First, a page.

There are pros and cons of running an internet pharmacy, as well as some unexpected things that you might not have thought of…


In our instant-access world where we can order so many things we want at the click of a button, some patients will expect the same level of convenient access to healthcare. Online pharmacy can meet this need, but there are challenges and caveats for businesses to be mindful of.

1. Online activity

More people than ever are shopping online. The Office for National Statistics estimates around 90 per cent of households in Great Britain had internet access in 2017, and the proportion of adults using the internet to make a purchase increased to 77 per cent, up from 53 per cent in 2008. When it comes to healthcare, McKinsey’s 2014 Digital Patient Survey found 75 per cent of patients in the UK expected to use digital services in the future.

2. Ask the internet

An increasing number of people use the internet to search for health-related information, with a recent study suggesting one in five of us look online for answers to our health problems. Push Doctor’s UK Digital Health Review found 21.8 per cent of us are more likely to Google our symptoms before asking for advice from family, friends or a health professional.

3. Government stance

In the policy document ‘A Better Deal For Families And Firms’, government said it wanted patients to have access to more online and click-and-collect pharmacy services in an attempt to save the NHS money and to “save time for working people.”

4. The prescription market

A couple of years later and things had moved on. When asked how they use technology to manage their healthcare, respondents to Push Doctor’s 2016 survey revealed common tasks were ordering repeat prescriptions (29 per cent), contacting an online doctor (23 per cent) and buying nonprescription medication (15 per cent) or a prescription medicine (seven per cent).

5. Not just younger people

Actually, more than 70 per cent of UK patients over 50 say they want to use digital healthcare services.

6. Distance-selling distinction

The official definition for an online pharmacy is a ‘distance-selling’ pharmacy, because the regulations require there to be no face-to-face contact between patients and pharmacy staff on, or in the vicinity of, the premises for the delivery of Essential services. Patients are, however, allowed to access the pharmacy for non-essential services. So, for example, a patient can receive an MUR but not present a prescription at the same time.

7. Rules and regulations

As with other pharmacies, internet pharmacies must be registered with the GPhC and meet all of its standards.

8. Online pharmacy premises

Internet pharmacies wanting an NHS dispensing contract need only to prove they will comply with distance-selling rules. Any type of premises can be used – residential, retail, office or warehouse – as long as the local council and the GPhC approves.

9. Reassuring patients

The GPhC operates a voluntary internet pharmacy logo scheme to reassure patients that they are purchasing medicines online from registered pharmacies. Online pharmacies must be registered with the MHRA and display the EU common logo on every page of their website offering medicines for sale.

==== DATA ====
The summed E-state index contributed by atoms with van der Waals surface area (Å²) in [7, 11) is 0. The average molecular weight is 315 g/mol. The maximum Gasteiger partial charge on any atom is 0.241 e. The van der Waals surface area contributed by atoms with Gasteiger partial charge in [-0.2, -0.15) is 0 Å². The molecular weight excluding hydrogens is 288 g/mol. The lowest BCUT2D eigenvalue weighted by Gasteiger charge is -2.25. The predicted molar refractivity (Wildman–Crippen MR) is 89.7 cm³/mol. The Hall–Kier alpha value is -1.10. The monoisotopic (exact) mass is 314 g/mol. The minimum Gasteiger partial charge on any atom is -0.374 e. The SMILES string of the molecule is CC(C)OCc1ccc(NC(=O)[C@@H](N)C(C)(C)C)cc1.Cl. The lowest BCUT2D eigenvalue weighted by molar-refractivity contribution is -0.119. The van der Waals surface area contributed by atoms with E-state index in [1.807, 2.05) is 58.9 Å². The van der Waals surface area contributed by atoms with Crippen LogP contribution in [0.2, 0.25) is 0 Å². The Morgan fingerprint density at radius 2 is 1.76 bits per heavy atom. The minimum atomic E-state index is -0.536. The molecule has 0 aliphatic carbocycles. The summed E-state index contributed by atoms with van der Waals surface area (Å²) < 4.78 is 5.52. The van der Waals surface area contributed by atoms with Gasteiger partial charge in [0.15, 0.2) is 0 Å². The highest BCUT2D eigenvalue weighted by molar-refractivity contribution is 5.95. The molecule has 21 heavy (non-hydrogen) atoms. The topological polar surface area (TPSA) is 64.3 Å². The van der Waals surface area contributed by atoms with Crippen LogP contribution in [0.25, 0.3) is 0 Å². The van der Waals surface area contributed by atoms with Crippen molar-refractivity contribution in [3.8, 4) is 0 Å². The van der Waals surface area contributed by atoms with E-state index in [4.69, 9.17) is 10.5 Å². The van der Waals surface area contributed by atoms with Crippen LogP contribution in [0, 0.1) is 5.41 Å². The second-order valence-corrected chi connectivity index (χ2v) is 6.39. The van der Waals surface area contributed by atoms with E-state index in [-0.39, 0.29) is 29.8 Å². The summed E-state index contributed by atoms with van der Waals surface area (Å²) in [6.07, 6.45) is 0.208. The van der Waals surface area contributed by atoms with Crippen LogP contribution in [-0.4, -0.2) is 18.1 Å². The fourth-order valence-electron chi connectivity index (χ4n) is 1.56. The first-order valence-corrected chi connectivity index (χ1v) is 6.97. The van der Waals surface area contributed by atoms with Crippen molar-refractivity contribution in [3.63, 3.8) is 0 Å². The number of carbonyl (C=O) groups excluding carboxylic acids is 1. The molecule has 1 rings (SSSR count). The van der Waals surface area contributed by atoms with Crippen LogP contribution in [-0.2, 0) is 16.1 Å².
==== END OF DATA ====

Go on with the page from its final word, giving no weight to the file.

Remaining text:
10. Top players

A Google search for ‘online pharmacy UK’ (currently) lists the top 10 (non-advert) as:

Oxford Online Pharmacy

UK Meds 

Pharmacy2U 

Chemist 4 U 

Chemist Direct 

Doctor Fox 

Superdrug’s Online Doctor & Pharmacy Service

LloydsPharmacy Online Doctor UK

The Online Clinic

DrFelix.

Online in Oxford

Google ‘online pharmacy UK’ and top of the list is Oxford Online Pharmacy, part of the Frosts Pharmacy group. As well as the supply of medicines Oxford Online Pharmacy offers an Online Doctor service for consultations over the web, sexual health tests and a pharmacist available to give advice.

“We saw a marketplace and an opportunity to take our independent pharmacy values and deliver them online”, says Stuart Gale, explaining the decision to branch out into online pharmacy in 2012, “but when we started we really didn’t know that much about it”. One surprise was how expensive it is to work with Google. “You need to understand Google and be prepared to pay to be found”, he says.

Other challenges include a CQC inspection last year, which Stuart says came “five weeks before the CQC released their new standards. We were one of the first online pharmacies to be inspected, and it revealed a couple of areas where we needed to improve, but I definitely believe that the CQC inspecting is the right thing to do.”

Customer feedback has been positive, he says. “Customers tell us they really like the service because, more often than not, they can’t get in to see their doctor and get a prescription so they just want to get treated”. And his advice for making the leap online: “It’s great to be able to compete as an independent and know we can do something nationally, but the regulation and expense mean it’s not for the fainthearted.”

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